Life Insurance, Term Life, WL, IUL, VUL
October 8, 2020

Roth vs IUL, Part 1: Intro

Did you see advertisements of cash-value life polices, in which they are compared to Roth IRA?

Sometime, the following names are used:

  • Super Roth
  • 501k plan
  • TFRA (Tax-Free Retirement Account)
  • MFTA 101a (Maximum Funded Tax Advantaged life insurance)
  • LIRP (The Life Insurance Retirement Plan)
  • MPI (Maximum Premium Indexing)
  • Premium Finance Life Insurance
  • Bank on Yourself
  • Infinit Banking

In the series of posts we are going to introduce IUL (Indexed Universal Life) insurance, and compare it with Roth. Step by step.

Roth IRA/401k

Two types of retirement plans: IRA and 401k support Roth-accounts, which let after-tax contributions to growth tax-free. Qualified withdrawals, which typically require reaching age 59.5, are tax-free as well.

Capital inside Roth-accounts could be invested into securities (stocks, bonds, mutual funds, and ETFs) or into bank products (like, CDs). Nowadays most brokers allow trading (buy/sell) securities without (or with minimal) fees.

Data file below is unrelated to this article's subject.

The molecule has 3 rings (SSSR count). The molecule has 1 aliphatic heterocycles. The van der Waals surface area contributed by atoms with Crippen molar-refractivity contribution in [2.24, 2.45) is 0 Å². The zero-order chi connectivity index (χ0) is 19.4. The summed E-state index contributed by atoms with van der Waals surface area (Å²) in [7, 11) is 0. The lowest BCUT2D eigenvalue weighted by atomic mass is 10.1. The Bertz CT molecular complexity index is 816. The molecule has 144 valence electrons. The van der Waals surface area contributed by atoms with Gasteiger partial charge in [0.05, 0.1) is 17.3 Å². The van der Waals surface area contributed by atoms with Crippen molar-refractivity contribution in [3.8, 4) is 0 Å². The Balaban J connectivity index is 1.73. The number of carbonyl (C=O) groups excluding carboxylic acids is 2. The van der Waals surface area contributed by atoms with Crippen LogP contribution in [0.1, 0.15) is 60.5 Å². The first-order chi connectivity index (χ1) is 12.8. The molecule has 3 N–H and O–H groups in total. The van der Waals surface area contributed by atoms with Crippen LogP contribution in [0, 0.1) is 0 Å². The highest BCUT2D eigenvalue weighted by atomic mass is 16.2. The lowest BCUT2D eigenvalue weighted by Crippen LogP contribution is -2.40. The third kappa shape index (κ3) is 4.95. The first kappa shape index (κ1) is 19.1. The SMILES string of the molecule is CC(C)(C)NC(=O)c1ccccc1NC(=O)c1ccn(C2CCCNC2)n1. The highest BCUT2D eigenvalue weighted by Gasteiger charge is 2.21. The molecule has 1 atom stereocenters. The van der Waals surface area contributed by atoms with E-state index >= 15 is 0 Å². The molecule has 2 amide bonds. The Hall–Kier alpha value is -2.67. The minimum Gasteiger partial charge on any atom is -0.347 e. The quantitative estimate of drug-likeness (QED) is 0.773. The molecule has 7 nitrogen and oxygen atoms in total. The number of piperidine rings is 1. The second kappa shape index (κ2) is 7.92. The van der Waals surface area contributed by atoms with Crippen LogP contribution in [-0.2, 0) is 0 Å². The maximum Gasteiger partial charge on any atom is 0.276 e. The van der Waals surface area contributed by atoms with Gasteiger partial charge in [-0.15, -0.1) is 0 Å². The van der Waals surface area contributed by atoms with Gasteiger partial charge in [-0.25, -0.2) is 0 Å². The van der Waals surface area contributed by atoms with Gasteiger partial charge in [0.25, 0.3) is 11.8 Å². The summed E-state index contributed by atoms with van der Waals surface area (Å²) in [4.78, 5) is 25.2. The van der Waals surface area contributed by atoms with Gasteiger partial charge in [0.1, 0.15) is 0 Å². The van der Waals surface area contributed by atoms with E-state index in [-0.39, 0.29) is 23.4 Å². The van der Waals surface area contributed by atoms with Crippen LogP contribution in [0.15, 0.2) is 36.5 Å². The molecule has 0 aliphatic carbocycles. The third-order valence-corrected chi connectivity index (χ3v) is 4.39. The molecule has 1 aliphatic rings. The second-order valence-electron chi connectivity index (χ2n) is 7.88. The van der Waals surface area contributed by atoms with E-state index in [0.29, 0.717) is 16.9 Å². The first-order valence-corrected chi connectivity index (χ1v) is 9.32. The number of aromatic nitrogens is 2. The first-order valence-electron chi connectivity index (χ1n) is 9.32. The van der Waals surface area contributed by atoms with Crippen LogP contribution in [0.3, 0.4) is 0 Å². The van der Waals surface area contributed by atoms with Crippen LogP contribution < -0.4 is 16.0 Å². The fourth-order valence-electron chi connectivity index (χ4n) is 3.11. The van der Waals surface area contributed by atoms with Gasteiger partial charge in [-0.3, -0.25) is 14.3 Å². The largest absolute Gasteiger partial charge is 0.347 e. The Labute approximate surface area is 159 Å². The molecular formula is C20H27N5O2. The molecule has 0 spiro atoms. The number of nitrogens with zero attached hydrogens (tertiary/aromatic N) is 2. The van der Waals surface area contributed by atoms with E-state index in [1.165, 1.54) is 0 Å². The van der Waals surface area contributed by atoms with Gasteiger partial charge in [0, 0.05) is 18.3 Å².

The typical cost (expense ratio) of index mutual funds and ETFs could be as low as 0.20%. Some well-known index funds may have expense ratio of 0.03% or lower.

IUL — Indexed Universal Life

IUL is a type of Universal Life (UL) policy, in which accumulated cash-account is credited based on increases in an equity index (e.g., S&P-500, Nasdaq, etc). Typically, IUL protects the account agains market downturns and at the same time limits the account growth. For example, the min and max caps could be 0% and 13%.

Usually, IUL policy consists of Annual Renewable Term (ART) insurance supported by the cash-value sub-account. Premiums (client contributions) cover the cost of ART, and the remainder is accumulated inside the cash account.

IUL policy offers tax-deferral cash accumulation and growth. Taking loans against cash-account is not taxable event, unless the policy lapses.

IUL policy has high fees, part of which are driven by covering the Net Amount at Risk (NAR). NAR = Death Benefit - Cash-Value. Keeping NAR as minimum as possible, either by overfunding the policy or by reducing the Death Benefit, helps to reduce the fees.